The way authors structure their books is sometimes jaw-dropping. So impressive that by the end you hug it tight, knowing it taught you something, or touched your life in some way. The Removed by Brandon Hobson is one of those books.


Throughout the book, Hobson uses the text structure of a parallel plot. Each chapter is narrated by a different character and the reader is taken on the journey with many characters to then come full circle at the end. This structure allows us to understand each character individually, but also together.


In The Removed, the family each character is a part of is struggling to accept and mend from a death in the family—their teenage son or brother Ray-Ray. Ray-Ray was killed in a police shooting, and his family has been grieving ever since. Throughout the book, you witness characters at their most vulnerable, rallying, and finding “home” again with each other.


Each year, the family holds a bonfire to celebrate The Cherokee National Holiday, and as it happens, Ray-Ray’s death on the same day. His mother, Maria, is determined to bring the family together during this tradition no matter what happens. She believes they need to reconnect physically together to heal spiritually and emotionally. This book takes us through the journeys of each character as they cope and work through this traumatic loss.


On page 87, a flashback is referenced by Sonja.


When Ray-Ray was still alive, in the summers we used to ride our bikes out to the river and swim. We splashed and wrestled in the water. I was only one grade ahead of him. We got along really well, and because he was my little brother, he was very protective of me. I remember once a group of boys from his school showed up when we were swimming in a shallow area. Some of the boys started teasing him about me, telling him I was pretty.


Mini Lesson:

Note: This lesson would be best fit while reading much of the book or a few chapters to have students understand the parallel plot text structure, but you could also pull an excerpt from a chapter like the one above that might use words that trigger a flashback, etc and complete the assignment anyway.


  • Look up and define different types of text structures. Examples include: flashback, flash forward, parallel plot, in media res, etc. Usually text structures manipulate the timing with the order of events. You could create a graphic organizer for students to take notes like the one below; the definitions are there for teacher use.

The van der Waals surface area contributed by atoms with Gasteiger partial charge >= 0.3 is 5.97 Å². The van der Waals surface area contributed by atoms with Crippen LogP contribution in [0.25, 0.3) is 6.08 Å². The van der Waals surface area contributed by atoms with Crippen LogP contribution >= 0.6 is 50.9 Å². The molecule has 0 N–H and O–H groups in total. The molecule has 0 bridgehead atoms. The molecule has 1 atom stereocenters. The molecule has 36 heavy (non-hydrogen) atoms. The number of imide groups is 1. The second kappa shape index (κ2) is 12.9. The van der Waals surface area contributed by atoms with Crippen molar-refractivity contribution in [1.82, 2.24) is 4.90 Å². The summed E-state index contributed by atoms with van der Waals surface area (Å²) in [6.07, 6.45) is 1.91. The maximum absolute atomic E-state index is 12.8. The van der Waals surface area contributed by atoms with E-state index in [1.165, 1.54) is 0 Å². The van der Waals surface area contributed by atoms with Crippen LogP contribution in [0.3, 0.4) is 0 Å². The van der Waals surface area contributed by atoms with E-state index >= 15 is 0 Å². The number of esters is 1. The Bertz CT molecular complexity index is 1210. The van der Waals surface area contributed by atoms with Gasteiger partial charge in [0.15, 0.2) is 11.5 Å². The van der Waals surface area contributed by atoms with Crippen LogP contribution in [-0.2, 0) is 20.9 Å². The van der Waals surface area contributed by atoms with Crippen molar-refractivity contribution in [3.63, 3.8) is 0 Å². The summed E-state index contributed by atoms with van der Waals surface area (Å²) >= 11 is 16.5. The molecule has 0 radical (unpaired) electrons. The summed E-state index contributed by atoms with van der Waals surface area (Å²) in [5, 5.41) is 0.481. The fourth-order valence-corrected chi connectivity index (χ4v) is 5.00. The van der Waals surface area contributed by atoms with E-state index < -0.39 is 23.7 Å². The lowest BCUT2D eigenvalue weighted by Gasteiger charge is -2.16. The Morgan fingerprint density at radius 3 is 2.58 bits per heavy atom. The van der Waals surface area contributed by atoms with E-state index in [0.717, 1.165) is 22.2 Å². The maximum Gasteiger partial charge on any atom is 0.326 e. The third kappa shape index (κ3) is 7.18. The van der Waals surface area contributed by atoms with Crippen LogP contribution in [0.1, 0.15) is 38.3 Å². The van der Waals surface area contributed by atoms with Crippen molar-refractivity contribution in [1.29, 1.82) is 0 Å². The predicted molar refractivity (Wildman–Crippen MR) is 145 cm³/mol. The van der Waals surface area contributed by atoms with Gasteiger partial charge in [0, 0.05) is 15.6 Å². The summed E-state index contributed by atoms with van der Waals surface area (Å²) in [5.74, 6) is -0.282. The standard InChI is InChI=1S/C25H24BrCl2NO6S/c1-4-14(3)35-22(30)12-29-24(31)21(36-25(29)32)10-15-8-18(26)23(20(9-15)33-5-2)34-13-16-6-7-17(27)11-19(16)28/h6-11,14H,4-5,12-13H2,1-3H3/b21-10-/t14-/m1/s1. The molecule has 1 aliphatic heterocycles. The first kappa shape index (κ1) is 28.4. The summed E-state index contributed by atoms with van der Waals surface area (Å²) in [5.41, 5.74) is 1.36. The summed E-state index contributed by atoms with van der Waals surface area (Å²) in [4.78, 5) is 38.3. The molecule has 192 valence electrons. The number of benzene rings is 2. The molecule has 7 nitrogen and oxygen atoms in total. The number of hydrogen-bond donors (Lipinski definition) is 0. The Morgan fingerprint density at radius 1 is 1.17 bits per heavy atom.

Character travels back in time through a memory or talking about their past

Flash Forward

Character travels into the future to predict what will happen later in the story

Parallel Plot

Two or more storylines happen at the same time; they might or might not intersect at the end

In Media Res

The reader is thrown into a situation or an event that has no buildup or context; many times it is an action scene and the reader has to figure out what’s happening because the author prepare them


  • Have students write an analysis paragraph about the text structure of The Removed by Brandon Hobson. Have the following as a part of their analysis:


  • Claim about which text structure was used and how it manipulated time.

Sentence frame: In the book “The Removed,” the author Brandon Hobson uses the text structure of __________________ to manipulate time through __________________________.


  • Two or more pieces of textual evidence cited directly in MLA format: author’s last name page number in parenthesis.

Example: The text said, “Quote word-for-word goes here,” (Hobson 25).


  • Reasoning after each textual evidence quote, explaining why that proves their claim about the text structure.

Sentence frame: This shows _______ because…


  • Conclusion: Wrap up your paragraph restating the claim in a new way or adding any other things you would like.


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Jennifer Epping is a high school English and journalism teacher in Des Moines, Iowa. She has a passion for reading, writing, and making lame jokes to her students just to see them laugh or roll their eyes. She just concluded her ninth year teaching. Epping graduated from Iowa State University with a BS in journalism and mass communication (2010) and BA in English Education (2013). She attended New York University’s Summer Publishing Institute (2010), and spent some time in children’s book publishing in New York.